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Unexpected Ally: Russia Might Get New Partner in Syria, But Who Will It Be?

JOHN MACDOUGALL 18:34 03.01.2016(updated 18:51 03.01.2016) Many think that the events of the First and Second World Wars are essentially ancient history and have no influence on the current geopolitical reality; however, according to American political scientist and journalist Phil Butler, certain long-forgotten ‘technicalities’ might unexpectedly become the golden key to resolving the Syrian crisis… “Not many reading this will know there are many nations still at war with Japan and Germany, as well as other Axis powers, technically, that is,” Phil Butler writes in his article for the website New Eastern Outlook. Among those are Lebanon, Iraq, Iran, and Syria, he says, ironically adding that, as it turns, “refugees from the region are now streaming into enemy territory by the hundreds of thousands”. © REUTERS/ HANNIBAL HANSCHKE Is Germany Bowing to US Pressure by Joining Syria Campaign? As it happens, back in 1945, when the Allied nations of Britain, France, the US, and USSR assumed supreme authority over the German state, there was “scant documentation of the exactitude of Axis powers’ surrenders and dispositions”.“For Germany in particular, it has been argued that the defeat at the hands of Allied nations was in fact a debellation, or obliteration by warring of a sovereign state.” Since then, for more than 70 years already, Germany has been “a vassal of Britain and the United States”. However, just one document could change it all. During the years of the Second World War, the region of the Middle East was embraced with the ideas of T.E. Lawrence, better known as Lawrence of Arabia, who...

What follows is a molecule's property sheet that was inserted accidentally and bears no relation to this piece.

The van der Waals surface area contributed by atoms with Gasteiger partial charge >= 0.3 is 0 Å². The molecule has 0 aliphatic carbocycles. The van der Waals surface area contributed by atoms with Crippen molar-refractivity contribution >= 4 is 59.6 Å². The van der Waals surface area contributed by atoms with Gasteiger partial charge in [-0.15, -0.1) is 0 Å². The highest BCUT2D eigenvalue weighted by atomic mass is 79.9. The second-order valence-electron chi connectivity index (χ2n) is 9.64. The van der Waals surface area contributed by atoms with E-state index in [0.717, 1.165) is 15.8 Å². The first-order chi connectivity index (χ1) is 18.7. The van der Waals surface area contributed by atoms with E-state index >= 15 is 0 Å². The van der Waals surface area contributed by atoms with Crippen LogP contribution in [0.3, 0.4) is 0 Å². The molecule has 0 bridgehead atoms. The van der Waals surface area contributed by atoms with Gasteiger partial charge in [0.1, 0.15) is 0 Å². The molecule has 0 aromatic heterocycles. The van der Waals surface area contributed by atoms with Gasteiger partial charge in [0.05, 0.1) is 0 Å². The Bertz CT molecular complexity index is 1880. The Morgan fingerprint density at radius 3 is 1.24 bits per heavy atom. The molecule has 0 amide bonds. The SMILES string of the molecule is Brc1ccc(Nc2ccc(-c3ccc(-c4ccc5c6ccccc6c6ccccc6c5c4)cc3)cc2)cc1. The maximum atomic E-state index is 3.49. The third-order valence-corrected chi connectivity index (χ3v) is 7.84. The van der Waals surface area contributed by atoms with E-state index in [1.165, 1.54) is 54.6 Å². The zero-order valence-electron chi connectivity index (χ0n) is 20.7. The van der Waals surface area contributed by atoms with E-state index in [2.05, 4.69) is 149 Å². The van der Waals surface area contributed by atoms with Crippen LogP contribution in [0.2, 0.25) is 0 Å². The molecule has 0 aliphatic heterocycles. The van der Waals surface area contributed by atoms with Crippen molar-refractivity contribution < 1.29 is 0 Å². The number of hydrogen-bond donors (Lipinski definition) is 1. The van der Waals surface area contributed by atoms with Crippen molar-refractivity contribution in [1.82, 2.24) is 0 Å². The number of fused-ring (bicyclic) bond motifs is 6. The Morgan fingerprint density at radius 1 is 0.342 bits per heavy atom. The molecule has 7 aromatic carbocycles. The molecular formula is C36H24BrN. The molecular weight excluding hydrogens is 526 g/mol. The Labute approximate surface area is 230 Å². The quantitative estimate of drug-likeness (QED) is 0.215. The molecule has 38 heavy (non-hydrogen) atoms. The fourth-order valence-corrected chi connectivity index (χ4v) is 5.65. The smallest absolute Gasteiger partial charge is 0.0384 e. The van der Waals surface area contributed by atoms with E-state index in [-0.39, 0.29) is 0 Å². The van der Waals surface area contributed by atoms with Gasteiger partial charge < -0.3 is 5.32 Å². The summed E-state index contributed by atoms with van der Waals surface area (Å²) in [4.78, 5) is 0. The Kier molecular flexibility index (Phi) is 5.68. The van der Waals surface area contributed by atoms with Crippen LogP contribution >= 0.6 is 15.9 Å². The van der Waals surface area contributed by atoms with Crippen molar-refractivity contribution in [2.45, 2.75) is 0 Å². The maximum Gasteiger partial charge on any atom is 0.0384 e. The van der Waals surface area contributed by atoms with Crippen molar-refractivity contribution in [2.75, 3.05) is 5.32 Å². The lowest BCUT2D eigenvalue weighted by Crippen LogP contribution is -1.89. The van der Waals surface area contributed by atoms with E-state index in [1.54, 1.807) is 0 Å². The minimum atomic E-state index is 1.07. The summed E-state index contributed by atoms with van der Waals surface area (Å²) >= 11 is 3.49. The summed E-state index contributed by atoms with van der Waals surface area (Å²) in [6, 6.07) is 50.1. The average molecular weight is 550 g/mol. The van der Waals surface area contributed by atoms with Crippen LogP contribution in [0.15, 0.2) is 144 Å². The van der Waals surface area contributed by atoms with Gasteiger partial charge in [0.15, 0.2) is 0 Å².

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PMDB

Programa Emergencial   João E. da Silveira Brasília, 08 de agosto de 2015   18 Pontos à Guisa de Introdução 1966: O MDB foi criado sob o regime militar em consonância com princípios da doutrina da segurança nacional, que preconizavam um sistema bipartidário na regulamentação da política, com um partido de situação e outro de oposição. Eram dois os propósitos: evitar o partido único marxista-leninista ou a bagunça multipartidária.[1] 1970: Ulysses Guimarães assume o comando do MDB. O (P)MDB de Ulysses exerce tão bem seu papel oposicionista que sua chegada ao poder em 1985 significou o fim do regime militar. O regime tinha programado sua própria fuga ou, para dizer o mesmo com algum escárnio, seu próprio coveiro. Foi uma saída ou solução institucional, sem guerra, sem sangue, e conservadora. O (P)MDB de Ulysses albergou facções oposicionistas que viriam a constituir-se em novos partidos, quando caiu o sistema bipartidário em 1979. O regime autoritário abandonou o bipartidarismo, mas adotou cláusula de barreira que restringia o número de partidos relevantes (com representação na Câmara) a cerca de cinco. 1985: STF decide que a lei de fidelidade partidária não se aplicava ao Colégio Eleitoral, possibilitando, assim, a eleição da chapa Tancredo-Sarney, do PMDB, para a Presidência da República, derrotando a chapa Maluf-Marcílio, do PDS. Tancredo Neves morre sem tomar posse da Presidência. Sarney assume. Transição perfeitamente conservadora. Ainda em 1985, embalado...